How to Forage a Wild Greens Salad

How To Forage a Wild Greens Salad

There are a lot of rumors going around about a potential food shortage coming. And while I’m not going to say that I’m sure of it, I have been doing my best to prepare for it. I actually have been for years. I believe that a good way to prepare for any kind of food shortages is to learn the weeds that grow around us. So today I’m going to show you how to forage a wild greens salad, and make your own dressing to go with it.

Weeds grow like crazy, without any help from us. They are so plentiful, some have great nutritional benefits, and some are medicinal as well. The hardest part is to learn them!

Well, if this is something that interests you, I would highly recommend getting a plant identification app on your phone. But don’t rely on just that! You should also invest in a good field guide on the plants that grow in your particular area. Another good thing to get is a few books on how and when to eat your weeds.

I personally have this book, and I really like it. I definitely recommend it to anyone who wants to learn how to eat the weeds!

If you’re new to foraging, there are a few rules you should know. I go over a lot of them in my beginner’s guide to foraging post, but the most important one is this: Never eat anything you can’t 100% identify.

I can’t stress this enough! That’s why a plant identification app is so helpful – you can take a picture and it will tell you what the plant is. But they’re not always 100% accurate, so always back it up by referring to your books or online to confirm.

Forage a wild greens salad

If you have a little bit of land, chances are you have some wild food growing at your feet. But if you don’t have land, you should still be able to go for a short walk and forage a wild greens salad.

My salad was foraged from my land. I have several edible weeds growing happily on my less-than-manicured property.

Here is what I gathered for my salad, and what you may be able to find yourself.

Purple dead nettle

Purple dead nettle is an edible and medicinal plant that mostly grows in the spring and early summer. At least around here, it dies off when it gets really hot. It is often confused with henbit, but henbit is edible as well.

Purple dead nettle grows low to the ground, and is usually 5-6 inches tall. The stem is squared, which tells you it is in the mint family. The leaves are slightly fuzzy and scalloped, and are arranged on the stem in layers. The tops are adorned with small purple flowers. It is medicinal, helping allergy symptoms and inflammation.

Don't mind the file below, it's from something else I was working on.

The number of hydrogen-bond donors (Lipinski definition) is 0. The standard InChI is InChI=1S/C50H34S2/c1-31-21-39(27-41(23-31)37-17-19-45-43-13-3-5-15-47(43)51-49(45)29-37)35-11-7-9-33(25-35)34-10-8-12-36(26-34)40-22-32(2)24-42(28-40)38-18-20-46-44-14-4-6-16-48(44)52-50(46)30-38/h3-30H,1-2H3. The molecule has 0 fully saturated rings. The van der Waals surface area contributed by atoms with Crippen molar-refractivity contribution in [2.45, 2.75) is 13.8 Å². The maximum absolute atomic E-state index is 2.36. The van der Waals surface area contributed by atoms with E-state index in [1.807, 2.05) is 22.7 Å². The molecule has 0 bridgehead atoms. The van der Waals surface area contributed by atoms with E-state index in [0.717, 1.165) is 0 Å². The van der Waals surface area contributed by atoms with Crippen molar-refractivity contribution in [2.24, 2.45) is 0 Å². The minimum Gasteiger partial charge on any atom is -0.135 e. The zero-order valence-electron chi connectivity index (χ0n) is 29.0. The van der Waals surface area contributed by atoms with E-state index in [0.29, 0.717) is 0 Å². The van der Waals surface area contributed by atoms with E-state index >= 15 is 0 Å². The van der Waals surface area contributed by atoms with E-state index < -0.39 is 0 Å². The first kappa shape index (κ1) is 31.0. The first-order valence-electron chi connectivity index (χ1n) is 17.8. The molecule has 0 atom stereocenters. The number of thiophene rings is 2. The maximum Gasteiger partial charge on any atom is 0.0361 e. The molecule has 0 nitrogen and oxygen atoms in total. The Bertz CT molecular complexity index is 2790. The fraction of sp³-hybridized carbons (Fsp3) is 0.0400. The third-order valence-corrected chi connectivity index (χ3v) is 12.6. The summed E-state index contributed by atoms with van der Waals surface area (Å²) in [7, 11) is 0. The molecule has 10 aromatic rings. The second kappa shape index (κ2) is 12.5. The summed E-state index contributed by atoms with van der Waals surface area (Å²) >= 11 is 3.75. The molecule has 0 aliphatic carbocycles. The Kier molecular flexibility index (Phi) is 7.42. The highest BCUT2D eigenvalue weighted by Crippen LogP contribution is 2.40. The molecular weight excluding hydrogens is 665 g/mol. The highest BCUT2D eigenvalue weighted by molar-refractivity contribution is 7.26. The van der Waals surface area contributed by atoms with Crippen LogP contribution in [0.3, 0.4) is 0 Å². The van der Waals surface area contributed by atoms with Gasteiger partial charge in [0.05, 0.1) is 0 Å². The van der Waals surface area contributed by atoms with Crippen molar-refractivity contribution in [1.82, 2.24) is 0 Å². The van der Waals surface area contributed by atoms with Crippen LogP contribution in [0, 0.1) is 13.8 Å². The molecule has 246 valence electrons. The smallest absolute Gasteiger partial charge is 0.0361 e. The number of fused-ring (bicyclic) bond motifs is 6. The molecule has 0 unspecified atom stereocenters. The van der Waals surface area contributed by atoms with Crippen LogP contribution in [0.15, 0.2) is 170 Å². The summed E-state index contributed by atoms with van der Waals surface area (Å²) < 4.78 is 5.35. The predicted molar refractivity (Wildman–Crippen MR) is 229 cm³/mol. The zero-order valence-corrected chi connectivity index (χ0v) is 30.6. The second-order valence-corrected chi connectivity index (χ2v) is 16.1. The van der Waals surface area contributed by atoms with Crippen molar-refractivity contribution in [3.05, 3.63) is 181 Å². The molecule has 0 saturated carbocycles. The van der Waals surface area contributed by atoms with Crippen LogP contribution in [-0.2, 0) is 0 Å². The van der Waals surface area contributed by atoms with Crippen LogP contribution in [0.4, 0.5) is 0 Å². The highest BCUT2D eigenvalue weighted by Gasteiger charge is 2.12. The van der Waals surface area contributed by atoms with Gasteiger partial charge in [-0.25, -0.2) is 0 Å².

As an edible green, purple dead nettle is a great source of vitamin C, iron, fiber, and flavonoids. The oil in the seeds is packed with antioxidants.

You can forage a wild greens salad with purple dead nettle.

Lamb’s quarters

Also known as goosefoot, lamb’s quarters is a nutritious wild green that grows nearly everywhere. It’s a member of the spinach family, and is arguably more nutritious than spinach.

Lamb’s quarters can become a huge plant, but it’s best to eat when the leaves are small and immature. Its leaves are somewhat shaped like a goose’s foot, hence, the name. The leaves have a powdery silver coating on them that is most prevalent on the undersides.

Lamb’s quarters is high in protein, fiber, and vitamins A and C. It’s also high in manganese, copper, calcium, omega-3 and omega-6 fatty acids, and has some iron.

Lamb's quarters is a wonderful foraged wild green.

Purslane

Purslane, also known as portulaca, is a succulent plant that grows very well in drought-like environments. The stalk is thick and round and has a reddish-green tint. The leaves are teardrop shaped, very thick and fleshy, and are arranged opposite on the stem.

Purslane has a wonderful, tart flavor and is an excellent snack straight from the garden. It’s slightly salty with a hint of lemony flavor. This weed is actually one of my favorite raw vegetables to eat.

Portulaca is a nutritional powerhouse. It’s one of the most nutrient-dense foods on the planet. At only 10 calories per cup, it has the highest content of vitamin A of all green leafy vegetables. It has 6 times more vitamin E than spinach, and 7 times more beta-carotene than carrots. It has omega-3 fatty acids, and even includes fatty acids that are normally only found in fish.

Purslane also has good levels of vitamin C, magnesium, manganese, potassium, iron, and calcium. It has 5-7 times the ALA of spinach. It also contains melatonin, which can help you sleep better.

Medicinally, purslane helps keep mucus membranes healthy, and may help prevent lung and oral cancer. It aids in weight loss and supports a healthy cardiovascular system. It helps regulate blood pressure and reduces bad cholesterol levels. Purslane boosts the immune system, and reduces the risk of stroke. Traditionally, it has been used to treat burns, heartburn, headaches, stomachaches, coughs, and arthritis.

Purslane is my favorite edible weed.

Common mallow

Common mallow is a relative of marshmallow, but much more common. It is considered less medicinal than marshmallow, but more edible. Mallow is a weed that grows nearly everywhere. It has rounded and slightly scalloped leaves. It gets small pinkish-purple flowers on it, and the seed pods look like a wheel of cheese.